This past Wednesday was Austin Tice’s 40th birthday. Saturday marks nine years that he has been held against his will in the Middle East.

The Marine veteran who’d returned to law school after multiple deployments had traveled to Syria in May 2012 to cover the civil war in that country as a freelance journalist. He wanted to tell the story of the conflict’s impact on the Syrian people.

On his way out of the country — he planned to leave for Lebanon Aug. 14 — he got into a car in the southern Damascus suburb of Darayya to make the trip, but shortly after leaving he was detained at a checkpoint, according to information provided by his family.

At that point, Tice disappeared.

It was not until five weeks later that a 43-second video titled “Austin Tice is Alive” was posted online showing him blindfolded and held by unidentified armed men.

To this day, nine years later, no one has claimed responsibility for his capture.

In November 2018, then-Special Presidential Envoy for Hostage Affairs Robert O’Brien announced at the National Press Club in Washington, D.C., that officials believed Tice was alive. He did not provide details.

The investigation continues with the presumption that he is alive.

Though they have participated in previous interviews with Marine Corps Times, the Tice family instead shared a written statement this year. They have taken time over these many years, on the week of Tice’s capture anniversary, to gather together to reflect on the joy he has brought to their lives while also pausing to “grieve and detest” his detention day of Aug. 14, 2012, according to the statement.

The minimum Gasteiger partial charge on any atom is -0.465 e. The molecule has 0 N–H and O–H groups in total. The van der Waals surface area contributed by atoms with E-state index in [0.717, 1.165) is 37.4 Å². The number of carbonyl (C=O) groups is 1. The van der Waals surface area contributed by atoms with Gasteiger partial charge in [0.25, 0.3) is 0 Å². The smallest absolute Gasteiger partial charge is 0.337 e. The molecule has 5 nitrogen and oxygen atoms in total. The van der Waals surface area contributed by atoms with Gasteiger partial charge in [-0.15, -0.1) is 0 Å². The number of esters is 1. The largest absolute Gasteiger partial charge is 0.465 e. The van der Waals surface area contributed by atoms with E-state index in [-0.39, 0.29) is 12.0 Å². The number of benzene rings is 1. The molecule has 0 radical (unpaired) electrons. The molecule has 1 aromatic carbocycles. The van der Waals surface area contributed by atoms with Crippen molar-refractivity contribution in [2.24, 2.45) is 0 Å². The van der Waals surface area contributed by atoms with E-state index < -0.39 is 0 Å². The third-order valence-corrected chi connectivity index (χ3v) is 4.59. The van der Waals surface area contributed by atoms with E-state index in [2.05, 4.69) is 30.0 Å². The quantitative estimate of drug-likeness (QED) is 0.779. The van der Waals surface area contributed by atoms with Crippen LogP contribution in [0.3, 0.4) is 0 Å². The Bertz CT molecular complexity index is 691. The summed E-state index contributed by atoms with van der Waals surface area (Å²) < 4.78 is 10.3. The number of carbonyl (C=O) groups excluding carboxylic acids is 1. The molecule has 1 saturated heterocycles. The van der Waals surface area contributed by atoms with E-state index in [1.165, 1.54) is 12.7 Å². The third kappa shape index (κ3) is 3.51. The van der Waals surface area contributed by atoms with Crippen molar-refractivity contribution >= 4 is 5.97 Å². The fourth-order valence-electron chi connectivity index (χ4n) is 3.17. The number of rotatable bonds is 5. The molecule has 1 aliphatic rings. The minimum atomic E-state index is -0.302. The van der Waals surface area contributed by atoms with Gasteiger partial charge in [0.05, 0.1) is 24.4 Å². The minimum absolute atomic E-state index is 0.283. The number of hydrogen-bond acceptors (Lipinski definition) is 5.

While expressing their gratitude for the support of people and organizations connected to seeking Tice’s return, they also have disappointments to share.

“We are also intensely frustrated by the irresolute, on-again-off-again involvement of our government and its insufficient resolve to secure Austin’s release,” according to the statement.

But they wrote, their resolve remains.

“We are now imploring a third President of the United States to communicate to his administration that Austin’s secure release and safe return is a priority,” they wrote. “There are many capable people working in our government who are eager to see Austin walk free; they must have President Biden’s authorization for significant and relevant diplomatic engagement with the Syrian government.”

Austin Tice’s parents have been critical of what they say have been bureaucratic hurdles that have stalled, stymied or even prevented negotiations for their son’s release.

During a March 2020 press briefing, then-President Donald Trump called on Syria to release Tice.

“We have one young gentleman, Austin Tice, and we’re working very hard with Syria to get him out,” the president said. “We hope the Syrian government will do that. We are counting on them to do that. We’ve written a letter just recently, but he’s been there for a long time and was captured long ago.